That year, on the south end of Jackson, our 11-person team opened the doors of Reimagine Prep Charter School to 120 fifth-grade scholars. Last May, I watched that original class graduate from the eighth grade. Reimagine Prep now enrolls more than 500 students in grades 5-8 and is the highest-performing open-enrollment middle school in Jackson. Creating an option for families that deserved a better choice is my greatest accomplishment and I will likely never be prouder of anything.

What led you to pursue an MBA at this point in your career? I have spent my career working to improve lives through public education and public policy. I believe further societal improvements lie distinctly at the intersection of the public and private sectors. I plan to build a career where they meet. My hypothesis is that a graduate credential in business and professional experience in the private sector will complement my existing competencies and better position me as an impactful leader down the line.

What other MBA programs did you apply to? I applied to Darden School of Business at Virginia, Fuqua School of Business at Duke, McCombs School of Business at Texas, and Tuck School of Business at Dartmouth.

What was the most challenging question you were asked during the admissions process? Unlike the other interviews I experienced, the HBS admissions interview was not blind. What I mean is that my interviewer spent time reading my application submission and preparing for my interview. Because of this, her thoughts and questions were written in advance and very direct. The most challenging questions are always the ones that we are not expecting, and in the case of my HBS interview involved a seemingly insignificant comment buried in a letter of recommendation submitted by a former manager and mentor. The question caught me by surprise and required me to delicately reflect on a tough relationship with a former coworker while balancing introspection and humility.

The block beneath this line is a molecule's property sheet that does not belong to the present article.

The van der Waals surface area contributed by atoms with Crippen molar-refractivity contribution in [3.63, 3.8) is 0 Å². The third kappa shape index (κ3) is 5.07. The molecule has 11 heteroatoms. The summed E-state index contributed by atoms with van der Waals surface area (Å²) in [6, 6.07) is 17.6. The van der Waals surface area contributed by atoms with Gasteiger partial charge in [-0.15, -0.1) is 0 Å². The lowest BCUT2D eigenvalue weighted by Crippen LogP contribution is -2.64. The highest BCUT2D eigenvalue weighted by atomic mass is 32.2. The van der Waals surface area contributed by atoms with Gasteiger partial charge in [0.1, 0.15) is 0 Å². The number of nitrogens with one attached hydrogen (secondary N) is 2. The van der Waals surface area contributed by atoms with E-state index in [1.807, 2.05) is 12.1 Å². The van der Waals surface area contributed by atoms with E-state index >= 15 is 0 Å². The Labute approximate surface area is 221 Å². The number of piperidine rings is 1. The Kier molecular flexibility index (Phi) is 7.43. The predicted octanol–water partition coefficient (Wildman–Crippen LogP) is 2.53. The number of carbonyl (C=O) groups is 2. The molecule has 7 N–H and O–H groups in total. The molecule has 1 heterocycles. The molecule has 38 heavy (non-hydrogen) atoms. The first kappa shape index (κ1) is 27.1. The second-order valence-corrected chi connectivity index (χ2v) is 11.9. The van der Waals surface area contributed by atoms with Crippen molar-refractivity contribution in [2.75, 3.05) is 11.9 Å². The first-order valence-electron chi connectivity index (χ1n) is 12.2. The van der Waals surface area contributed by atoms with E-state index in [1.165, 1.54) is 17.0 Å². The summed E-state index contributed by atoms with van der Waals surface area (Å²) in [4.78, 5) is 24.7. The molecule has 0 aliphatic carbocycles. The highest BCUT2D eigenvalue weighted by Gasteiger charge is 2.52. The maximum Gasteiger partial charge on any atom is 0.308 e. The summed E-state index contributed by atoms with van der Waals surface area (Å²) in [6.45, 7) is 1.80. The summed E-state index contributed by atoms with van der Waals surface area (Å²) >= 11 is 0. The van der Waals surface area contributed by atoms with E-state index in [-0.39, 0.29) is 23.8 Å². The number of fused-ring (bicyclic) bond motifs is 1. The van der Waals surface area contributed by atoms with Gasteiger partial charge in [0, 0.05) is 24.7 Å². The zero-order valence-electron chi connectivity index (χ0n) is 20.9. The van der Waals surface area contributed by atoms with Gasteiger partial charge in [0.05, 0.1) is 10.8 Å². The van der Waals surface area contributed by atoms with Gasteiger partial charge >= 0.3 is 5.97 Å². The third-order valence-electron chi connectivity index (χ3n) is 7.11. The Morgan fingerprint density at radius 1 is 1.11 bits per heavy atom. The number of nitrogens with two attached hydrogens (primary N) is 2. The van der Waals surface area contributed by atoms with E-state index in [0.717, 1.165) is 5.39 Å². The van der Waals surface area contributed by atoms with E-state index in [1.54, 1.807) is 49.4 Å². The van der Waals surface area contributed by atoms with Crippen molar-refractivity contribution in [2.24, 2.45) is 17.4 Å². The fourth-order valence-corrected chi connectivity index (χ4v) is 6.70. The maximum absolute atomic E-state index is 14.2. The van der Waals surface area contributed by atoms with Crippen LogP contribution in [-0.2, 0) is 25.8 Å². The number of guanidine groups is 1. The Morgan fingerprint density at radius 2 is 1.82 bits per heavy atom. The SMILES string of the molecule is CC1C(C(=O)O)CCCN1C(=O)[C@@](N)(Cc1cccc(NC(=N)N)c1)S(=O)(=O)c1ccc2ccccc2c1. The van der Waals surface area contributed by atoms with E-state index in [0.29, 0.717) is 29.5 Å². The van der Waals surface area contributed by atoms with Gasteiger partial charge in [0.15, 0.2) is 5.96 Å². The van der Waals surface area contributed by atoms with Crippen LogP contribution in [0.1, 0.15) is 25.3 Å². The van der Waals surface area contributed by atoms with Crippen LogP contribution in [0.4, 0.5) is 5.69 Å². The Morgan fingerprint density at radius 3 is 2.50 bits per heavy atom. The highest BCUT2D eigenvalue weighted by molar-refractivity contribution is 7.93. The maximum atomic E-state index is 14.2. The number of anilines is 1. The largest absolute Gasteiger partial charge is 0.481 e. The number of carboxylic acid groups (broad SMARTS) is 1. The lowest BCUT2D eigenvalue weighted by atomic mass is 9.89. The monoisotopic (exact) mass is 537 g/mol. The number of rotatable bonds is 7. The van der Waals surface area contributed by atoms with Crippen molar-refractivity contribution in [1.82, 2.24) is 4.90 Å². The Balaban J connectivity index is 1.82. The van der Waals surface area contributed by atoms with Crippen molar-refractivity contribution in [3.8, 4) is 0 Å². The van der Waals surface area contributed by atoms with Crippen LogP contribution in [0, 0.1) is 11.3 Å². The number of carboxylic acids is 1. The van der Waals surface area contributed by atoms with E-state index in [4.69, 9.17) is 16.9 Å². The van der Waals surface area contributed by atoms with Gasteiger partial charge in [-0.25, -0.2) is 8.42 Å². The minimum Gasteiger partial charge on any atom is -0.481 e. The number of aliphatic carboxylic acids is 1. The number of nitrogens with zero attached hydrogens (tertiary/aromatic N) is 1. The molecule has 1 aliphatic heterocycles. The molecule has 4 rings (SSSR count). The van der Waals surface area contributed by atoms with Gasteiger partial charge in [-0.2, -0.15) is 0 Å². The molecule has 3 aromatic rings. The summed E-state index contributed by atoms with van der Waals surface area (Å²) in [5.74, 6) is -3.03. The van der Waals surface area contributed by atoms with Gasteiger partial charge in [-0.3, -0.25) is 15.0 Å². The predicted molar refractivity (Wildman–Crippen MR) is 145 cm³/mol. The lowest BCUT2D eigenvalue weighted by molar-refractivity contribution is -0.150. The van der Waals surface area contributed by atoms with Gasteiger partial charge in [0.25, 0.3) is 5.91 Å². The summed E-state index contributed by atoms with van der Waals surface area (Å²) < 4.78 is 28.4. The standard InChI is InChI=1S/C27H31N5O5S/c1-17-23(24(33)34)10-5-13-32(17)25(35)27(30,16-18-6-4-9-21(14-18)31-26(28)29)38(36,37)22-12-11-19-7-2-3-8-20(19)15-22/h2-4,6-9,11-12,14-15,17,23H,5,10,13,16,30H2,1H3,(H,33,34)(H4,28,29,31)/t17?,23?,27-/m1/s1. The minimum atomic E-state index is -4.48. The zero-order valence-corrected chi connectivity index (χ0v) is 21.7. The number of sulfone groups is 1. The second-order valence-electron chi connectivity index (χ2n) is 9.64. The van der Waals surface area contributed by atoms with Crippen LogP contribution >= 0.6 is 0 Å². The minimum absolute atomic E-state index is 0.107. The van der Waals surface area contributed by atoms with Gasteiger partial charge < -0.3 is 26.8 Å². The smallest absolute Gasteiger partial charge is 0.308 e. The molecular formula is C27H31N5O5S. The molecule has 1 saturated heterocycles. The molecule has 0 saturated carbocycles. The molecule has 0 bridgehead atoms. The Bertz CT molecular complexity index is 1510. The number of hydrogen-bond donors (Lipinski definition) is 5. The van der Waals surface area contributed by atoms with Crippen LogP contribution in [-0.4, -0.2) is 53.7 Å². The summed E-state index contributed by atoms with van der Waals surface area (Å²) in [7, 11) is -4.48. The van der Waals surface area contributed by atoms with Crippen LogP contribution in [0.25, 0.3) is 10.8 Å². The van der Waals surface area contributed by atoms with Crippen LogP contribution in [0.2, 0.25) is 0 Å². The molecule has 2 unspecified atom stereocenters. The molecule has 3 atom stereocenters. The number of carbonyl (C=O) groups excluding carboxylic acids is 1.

How did you determine your fit at various schools? Applying to business school was a multi-year, non-scientific journey for me. Stretching the application process out allowed me to spend time on the campus and in the classrooms of the schools to which I was interested in applying. I spent time talking to current students, alumni, professors, and admissions representatives. I was focused on identifying and applying to schools with a close-knit and intimate community (or section experience), a general management focus, and a distinct culture with genuinely happy students. I wanted to go to a school that would challenge me and that I would enjoy. It was easy for me to identify whether schools had these characteristics when I was visiting them and talking with students, and I found them in the five schools to which I ultimately applied.

What was your defining moment and how did it prepare you for business school? When I was 22 years old, I became “Mr. Pettey” to 150 teenagers—none of whom looked like me and most of whom lived below the poverty line. Teaching was the most formative experience of my life and it taught me a number of things that prepared me for business school. I learned how to lead a team effectively, how to cast a vision and work to achieve it in the face of challenges, and how to find common ground with a diverse body of folks and get to yes when it seemed unlikely. It taught me the importance of motivation, persuasion, influence, and sweating the small stuff when leading and working with others. More than anything, though, teaching taught me that relationships are paramount to driving impact and manifesting change.

What is the most important attribute that you are seeking in an MBA employer? I hope to work for an organization that prioritizes professional development and mentorship for employees. People are more successful, and provide greater value for a company, when they have a coach or manager that intentionally invests in their success and is willing to serve as a consistent resource in the early phases of a career. This will be a nonnegotiable component of the search for my post-MBA role.